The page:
Regarding the curriculum covered in the program, Dr. Ivey goes on to say, “The educational modules are broken up into core and supplemental modules. Each module is designed to be presented in one to three hours, depending on the difficulty and depth of the material.” The following core modules are offered each time the TMHP is offered, and includes the following topics:

  • Responsible horse ownership
  • Equine nutrition
  • Pasture management
  • Equine health
  • Waste management
  • Equine economics

Dr. Ivey adds, “The TMHP is set up such that at least one supplemental module must be offered each time the program is offered; however, more can be offered if the program coordinator wishes to offer more. The supplements are used to help the agents tailor each TMHP to their prospective audience and aid in delivering a program that meets the needs of the participants in that region.” The supplemental modules include:

  • Equine senses, communication and herd behavior
  • Stereotypies (vices) and problem behavior
  • Developing training programs
  • Youth and equine programs
  • Equine law and liability
  • Hot topics (covering current topics relevant to the industry or current events. For example, since parts of Tennessee spent much of this year under severe to extreme drought conditions, one hot topic addressed in this year’s program was managing horses during a drought).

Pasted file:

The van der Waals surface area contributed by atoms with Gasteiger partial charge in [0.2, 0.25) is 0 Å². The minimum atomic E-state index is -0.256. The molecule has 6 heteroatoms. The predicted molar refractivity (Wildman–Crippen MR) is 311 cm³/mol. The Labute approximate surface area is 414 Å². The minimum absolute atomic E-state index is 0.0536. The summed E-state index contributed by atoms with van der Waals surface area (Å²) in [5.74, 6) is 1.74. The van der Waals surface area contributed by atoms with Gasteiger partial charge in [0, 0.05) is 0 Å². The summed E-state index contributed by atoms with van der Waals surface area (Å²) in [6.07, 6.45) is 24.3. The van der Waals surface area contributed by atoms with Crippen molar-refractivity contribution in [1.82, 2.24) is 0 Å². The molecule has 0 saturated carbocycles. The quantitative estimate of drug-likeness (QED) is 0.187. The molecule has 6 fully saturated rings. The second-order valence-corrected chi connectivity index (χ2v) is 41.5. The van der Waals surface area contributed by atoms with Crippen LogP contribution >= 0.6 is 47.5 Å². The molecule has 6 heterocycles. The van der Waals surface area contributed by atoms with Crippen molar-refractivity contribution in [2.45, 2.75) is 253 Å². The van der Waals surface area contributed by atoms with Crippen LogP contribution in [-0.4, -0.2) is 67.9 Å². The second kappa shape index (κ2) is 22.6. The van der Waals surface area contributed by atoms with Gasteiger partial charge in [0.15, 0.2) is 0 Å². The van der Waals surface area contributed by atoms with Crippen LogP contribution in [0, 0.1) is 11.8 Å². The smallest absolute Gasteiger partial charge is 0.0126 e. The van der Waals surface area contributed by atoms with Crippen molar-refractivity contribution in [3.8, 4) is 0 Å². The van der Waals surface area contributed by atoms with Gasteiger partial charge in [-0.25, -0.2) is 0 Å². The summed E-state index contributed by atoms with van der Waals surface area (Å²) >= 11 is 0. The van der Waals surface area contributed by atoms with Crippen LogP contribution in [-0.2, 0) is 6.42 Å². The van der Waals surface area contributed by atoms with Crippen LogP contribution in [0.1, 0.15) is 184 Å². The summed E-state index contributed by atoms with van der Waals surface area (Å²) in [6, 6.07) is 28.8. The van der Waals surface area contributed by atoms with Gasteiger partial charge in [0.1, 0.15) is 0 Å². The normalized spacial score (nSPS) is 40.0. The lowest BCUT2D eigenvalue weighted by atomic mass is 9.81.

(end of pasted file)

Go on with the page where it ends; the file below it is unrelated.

Just as when I was a participant and later a program coordinator for extension programs, speakers for the TMHP are chosen to present on the topics covered by the county agents coordinating the program. Dr. Ivey clarifies that these speakers, “most often consist of UT Extension Specialists or Agents, UT Institute of Agriculture Faculty, industry representatives, or local veterinarians and other professionals with expertise in a particular field relating to the topics covered in the TMHP.” She affirms, “Topics for the various modules were selected by the UT Extension Equine Workgroup, a collection of UT Extension Specialists, UTIA Faculty, county agents, and equine industry representatives. The topics were ultimately determined based upon the need for all horse and equine owners or business operators to have a fundamental, working knowledge of a variety of topics independent of their location within the state, breed preference or discipline choice. When selecting these specific topics it was on the forefront of the workgroup’s mission to develop a program that would be impactful in improving equine welfare and care in the state, while aiding in increasing the knowledge and awareness of the equine industry overall.”

Graduates of the program can be proud of their accomplishment. Participants who complete the program receive a metal TMHP sign for display, a TMHP boot/bit towel, and a certificate of completion.  The program is organized so that individual counties may also choose to provide additional incentives or items upon completion. Meals may also be included in the registration fee depending upon the location.  If you are considering enrolling in the program it is best to check with the coordinating county to see what incentives are offered both during the course and after completion.

However, the real benefits to each attendee span from the knowledge gained during the course and ways to improve the health and well-being of their horses or other equines. Attendees will receive information on current recommendations for improving their management strategies that they can directly implement on their farm or other operation to help save money, improve pasture and soil quality, and ultimately have a greater understanding of equine husbandry.